This vignette, derived from Fanny Austen’s own letters in 1810, has turned out to be an inspiration for me. Since 2005 I had been writing extensively about Charles Austen’s career in North American waters, about the excitement of his first command and his pursuit of naval prize. More recently I became intrigued by the evidence that his young wife, Fanny Palmer, had spent parts of two years in the place which I call home – Halifax, Nova Scotia. I wanted to find out about her personality and character, as well as about the kind of life she led in Halifax and elsewhere. There was much to explore, beginning with her formative years in St George’s, Bermuda, through her naval travels with Charles in North America to her later years in England when she came to know the rest of his family. This biography presents what I have learned about Fanny Palmer Austen in all the ordinary and extraordinary aspects of her short life during exciting times.

My investigations began with Fanny’s letters, which have proved to be a treasure trove of personal narrative and contemporary detail. By further research, I have been able to present the letters in the social and cultural context of Fanny’s life. The picture of a lively, resourceful, and articulate young woman has emerged. I discovered a wife intimately involved with her husband’s naval career and a new and significant member of the Austen family.

Charles John Austen by Robert Field

Charles John Austen by Robert Field

The narrative of Fanny’s life describes what it was like to be a young woman living at sea with her husband and small children in early nineteenth-century wartime. Little has been written about wives who had immediate experience of their husbands’ professional careers and naval society. Fanny Austen’s letters, along with the story which surrounds them, affords a unique insight into female life in the theatres of naval warfare on both sides of the Atlantic during this tumultuous time.

Through her marriage to Charles, Fanny became closely connected with other members of his family. In particular, Fanny developed a relationship with Jane Austen that excited my attention. Their sisterly association led me to enquire whether Fanny’s experiences may have influenced Jane in the writing of her fiction. Evidence presented in the book supports a number of parallels between Fanny’s conduct and character and Austen’s portrayal of women with naval connections, such as Mrs Croft and Anne Elliot in Persuasion. Because Fanny was with Charles both on the North American station of the British navy (1807–11) and then with him and their children aboard HMS Namur stationed off Sheerness, Kent (1812–14), she had a truly transatlantic experience within his naval world that she could impart to Jane. Hence the title of the book, Jane Austen’s Transatlantic Sister.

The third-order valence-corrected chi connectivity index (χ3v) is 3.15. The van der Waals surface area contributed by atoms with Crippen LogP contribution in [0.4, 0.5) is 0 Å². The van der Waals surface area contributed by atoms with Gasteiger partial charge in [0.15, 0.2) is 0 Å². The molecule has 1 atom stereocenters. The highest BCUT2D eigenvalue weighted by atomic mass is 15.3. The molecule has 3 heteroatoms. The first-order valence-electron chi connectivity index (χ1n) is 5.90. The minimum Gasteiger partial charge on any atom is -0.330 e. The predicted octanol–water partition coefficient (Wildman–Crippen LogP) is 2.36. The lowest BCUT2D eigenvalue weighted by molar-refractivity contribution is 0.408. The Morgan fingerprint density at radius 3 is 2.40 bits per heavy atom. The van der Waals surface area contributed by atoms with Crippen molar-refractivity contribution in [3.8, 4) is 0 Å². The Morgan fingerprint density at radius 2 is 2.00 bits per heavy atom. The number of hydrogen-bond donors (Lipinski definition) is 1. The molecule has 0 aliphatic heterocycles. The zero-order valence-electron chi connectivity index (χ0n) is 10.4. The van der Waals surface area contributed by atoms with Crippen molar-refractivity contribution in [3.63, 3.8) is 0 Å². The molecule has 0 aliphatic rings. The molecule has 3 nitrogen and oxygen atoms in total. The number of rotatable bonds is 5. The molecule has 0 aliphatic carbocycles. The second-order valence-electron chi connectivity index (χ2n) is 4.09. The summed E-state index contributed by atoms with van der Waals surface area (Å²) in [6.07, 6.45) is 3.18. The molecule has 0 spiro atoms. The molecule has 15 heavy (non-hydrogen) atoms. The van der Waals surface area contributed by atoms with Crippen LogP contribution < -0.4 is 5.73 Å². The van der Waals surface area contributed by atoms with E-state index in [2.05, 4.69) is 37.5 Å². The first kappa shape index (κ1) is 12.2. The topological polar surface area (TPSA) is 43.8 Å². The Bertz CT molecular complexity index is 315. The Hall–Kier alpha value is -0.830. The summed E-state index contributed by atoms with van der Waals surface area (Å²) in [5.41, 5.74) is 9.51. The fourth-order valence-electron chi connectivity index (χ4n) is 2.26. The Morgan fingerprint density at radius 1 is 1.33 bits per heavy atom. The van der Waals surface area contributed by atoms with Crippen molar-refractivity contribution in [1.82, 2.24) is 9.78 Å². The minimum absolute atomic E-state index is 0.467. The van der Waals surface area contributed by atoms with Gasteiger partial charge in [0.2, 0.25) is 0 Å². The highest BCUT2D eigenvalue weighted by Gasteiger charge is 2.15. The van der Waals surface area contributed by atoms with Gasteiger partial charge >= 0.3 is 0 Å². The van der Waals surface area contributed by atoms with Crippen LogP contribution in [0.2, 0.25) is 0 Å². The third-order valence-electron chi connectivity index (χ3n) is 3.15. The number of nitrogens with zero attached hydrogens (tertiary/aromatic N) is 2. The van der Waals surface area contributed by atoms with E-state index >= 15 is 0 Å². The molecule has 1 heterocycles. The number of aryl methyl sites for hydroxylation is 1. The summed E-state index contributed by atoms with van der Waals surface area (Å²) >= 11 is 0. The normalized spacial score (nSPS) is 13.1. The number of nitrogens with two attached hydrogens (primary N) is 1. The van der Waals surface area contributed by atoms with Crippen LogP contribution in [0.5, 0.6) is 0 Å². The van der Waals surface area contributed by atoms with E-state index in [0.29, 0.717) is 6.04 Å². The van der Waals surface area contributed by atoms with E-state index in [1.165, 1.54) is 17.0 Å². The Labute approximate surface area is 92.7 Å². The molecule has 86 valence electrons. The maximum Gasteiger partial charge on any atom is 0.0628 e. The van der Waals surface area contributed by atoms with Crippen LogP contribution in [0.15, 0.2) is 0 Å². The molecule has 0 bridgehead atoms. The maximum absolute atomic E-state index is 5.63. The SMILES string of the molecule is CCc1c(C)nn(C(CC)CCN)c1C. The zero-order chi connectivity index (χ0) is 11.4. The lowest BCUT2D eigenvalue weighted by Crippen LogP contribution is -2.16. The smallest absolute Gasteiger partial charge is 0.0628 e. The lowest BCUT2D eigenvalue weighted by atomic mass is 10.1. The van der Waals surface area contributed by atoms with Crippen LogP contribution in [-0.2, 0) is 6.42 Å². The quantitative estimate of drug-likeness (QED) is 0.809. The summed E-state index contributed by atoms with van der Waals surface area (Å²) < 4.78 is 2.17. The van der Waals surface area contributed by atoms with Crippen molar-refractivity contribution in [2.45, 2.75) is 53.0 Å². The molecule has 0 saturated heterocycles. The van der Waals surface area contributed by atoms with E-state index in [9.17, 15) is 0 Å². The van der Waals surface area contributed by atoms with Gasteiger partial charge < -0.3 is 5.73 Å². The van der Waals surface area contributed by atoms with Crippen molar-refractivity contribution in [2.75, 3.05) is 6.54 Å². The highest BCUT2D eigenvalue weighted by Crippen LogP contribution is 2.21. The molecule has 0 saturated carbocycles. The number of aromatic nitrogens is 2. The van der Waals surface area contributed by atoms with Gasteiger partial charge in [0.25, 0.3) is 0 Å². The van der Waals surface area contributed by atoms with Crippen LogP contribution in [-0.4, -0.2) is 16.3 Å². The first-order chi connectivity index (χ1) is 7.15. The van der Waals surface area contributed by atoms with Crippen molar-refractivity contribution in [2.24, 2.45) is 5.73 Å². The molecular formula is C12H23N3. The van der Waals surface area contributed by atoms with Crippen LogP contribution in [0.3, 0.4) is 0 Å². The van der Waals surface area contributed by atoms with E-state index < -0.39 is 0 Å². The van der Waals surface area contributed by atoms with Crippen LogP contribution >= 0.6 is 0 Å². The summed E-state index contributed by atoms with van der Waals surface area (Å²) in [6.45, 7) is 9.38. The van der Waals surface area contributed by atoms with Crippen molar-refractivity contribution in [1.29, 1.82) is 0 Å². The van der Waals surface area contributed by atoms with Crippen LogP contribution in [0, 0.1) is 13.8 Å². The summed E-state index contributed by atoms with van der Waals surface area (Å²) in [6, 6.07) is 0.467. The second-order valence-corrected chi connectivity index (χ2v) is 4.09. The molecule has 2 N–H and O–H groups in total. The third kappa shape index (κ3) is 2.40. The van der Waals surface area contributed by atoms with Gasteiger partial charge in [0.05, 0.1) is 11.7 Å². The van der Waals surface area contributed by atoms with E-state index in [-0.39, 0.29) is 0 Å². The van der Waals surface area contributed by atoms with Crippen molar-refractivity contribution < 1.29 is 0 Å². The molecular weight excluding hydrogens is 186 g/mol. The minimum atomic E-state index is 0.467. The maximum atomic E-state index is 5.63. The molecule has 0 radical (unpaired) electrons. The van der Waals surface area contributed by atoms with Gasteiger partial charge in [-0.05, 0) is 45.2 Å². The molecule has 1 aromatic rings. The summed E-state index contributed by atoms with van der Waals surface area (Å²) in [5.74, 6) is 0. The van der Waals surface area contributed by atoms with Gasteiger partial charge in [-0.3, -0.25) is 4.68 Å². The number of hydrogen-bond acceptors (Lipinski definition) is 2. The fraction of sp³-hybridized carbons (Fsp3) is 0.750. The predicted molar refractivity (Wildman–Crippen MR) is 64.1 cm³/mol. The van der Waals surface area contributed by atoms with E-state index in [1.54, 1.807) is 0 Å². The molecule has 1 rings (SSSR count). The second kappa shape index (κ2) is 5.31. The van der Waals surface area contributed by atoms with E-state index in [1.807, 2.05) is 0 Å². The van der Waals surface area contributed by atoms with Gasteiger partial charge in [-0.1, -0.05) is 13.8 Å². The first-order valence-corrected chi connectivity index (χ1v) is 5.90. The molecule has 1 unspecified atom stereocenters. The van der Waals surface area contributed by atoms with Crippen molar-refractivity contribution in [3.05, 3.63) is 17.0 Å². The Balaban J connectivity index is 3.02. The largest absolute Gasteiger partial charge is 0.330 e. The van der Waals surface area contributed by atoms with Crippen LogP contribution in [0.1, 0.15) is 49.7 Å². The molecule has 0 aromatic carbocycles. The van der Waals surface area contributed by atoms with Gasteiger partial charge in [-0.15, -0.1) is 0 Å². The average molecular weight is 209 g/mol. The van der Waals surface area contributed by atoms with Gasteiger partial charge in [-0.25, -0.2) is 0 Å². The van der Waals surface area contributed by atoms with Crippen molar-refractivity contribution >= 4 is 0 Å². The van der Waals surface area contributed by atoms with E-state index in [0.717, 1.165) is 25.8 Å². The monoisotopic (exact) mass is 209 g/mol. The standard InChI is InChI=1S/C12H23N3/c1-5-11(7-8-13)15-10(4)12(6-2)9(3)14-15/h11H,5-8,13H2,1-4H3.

HMS  Atalante , sister ship to Charles Austen's sloop of war, HMS  Indian  (18 guns).

HMS Atalante, sister ship to Charles Austen's sloop of war, HMS Indian (18 guns).

Before Fanny travelled to England with Charles and their children in 1811, she sailed with him on his sloop of war, HMS Indian (18 guns), between Bermuda and Halifax, Nova Scotia on a number of occasions. It was not always smooth sailing. The North Atlantic is frequently disturbed by gale force winds and heavy seas that can readily overpower a small wooden sailing ship. Fanny learned the hard way, as the following passage from the book reveals.

The Indian cleared the harbour on 29 November [1809] for a voyage that would be fraught with danger. Fanny and [her daughter, one year old] Cassy experienced their first major storm at sea and it was terrifying. Just out of Halifax the Indian met “strong gales with sleet and snow.” By the evening the “gale increased” and “the ship was labouring and shipping heavy seas.” For the next five days, the vessel lurched and rocked in the merciless gales. The Indian became separated from the flagship HMS Swiftsure (74 guns) and the three other vessels in convoy, HMS Aeolus (32 guns), HMS Thistle (10 guns), and HMS Bream (4 guns). On 3 December when the Indian signalled the Thistle with a blue light, which is ordinarily a sign of distress, she did not reply. It was not encouraging … that they were 495 nautical miles from a navigational point identified in the ship’s log as Wreck Hill, Bermuda.

The erratic rolling of the vessel and the bone-chilling wind must have greatly distressed and alarmed Fanny, now almost seven months’ pregnant. She needed to be brave and to try to hide her trepidation, especially as she had a terrified Cassy to calm and reassure. Finally, on 5 December the wind dropped to moderate breezes. The men surveyed the damage to the vessel and repairs began. According to the logbook, “people [were] employed repairing the rigging after the gale” and “fitting a new main sail.” By 10 December, the Indian’s deck was still awash with as much as two inches of water. Imagine Fanny’s relief when land was sighted and they “made all sail” for St David’s Head, Bermuda, arriving in St George’s on 12 December after a harrowing voyage of fifteen days, almost twice the time the journey usually took.

After reaching Bermuda, Fanny settled down on shore to await the birth of their second child, Harriet Jane, a namesake for her own sister Harriet and her sister-in-law, Jane Austen. She would experience many more adventures both at sea and on land; she would survive a potentially dangerous crossing of the North Atlantic; she would get to know Charles’s family in England, and she would develop a significant relationship with Jane Austen. All this and more was yet to come.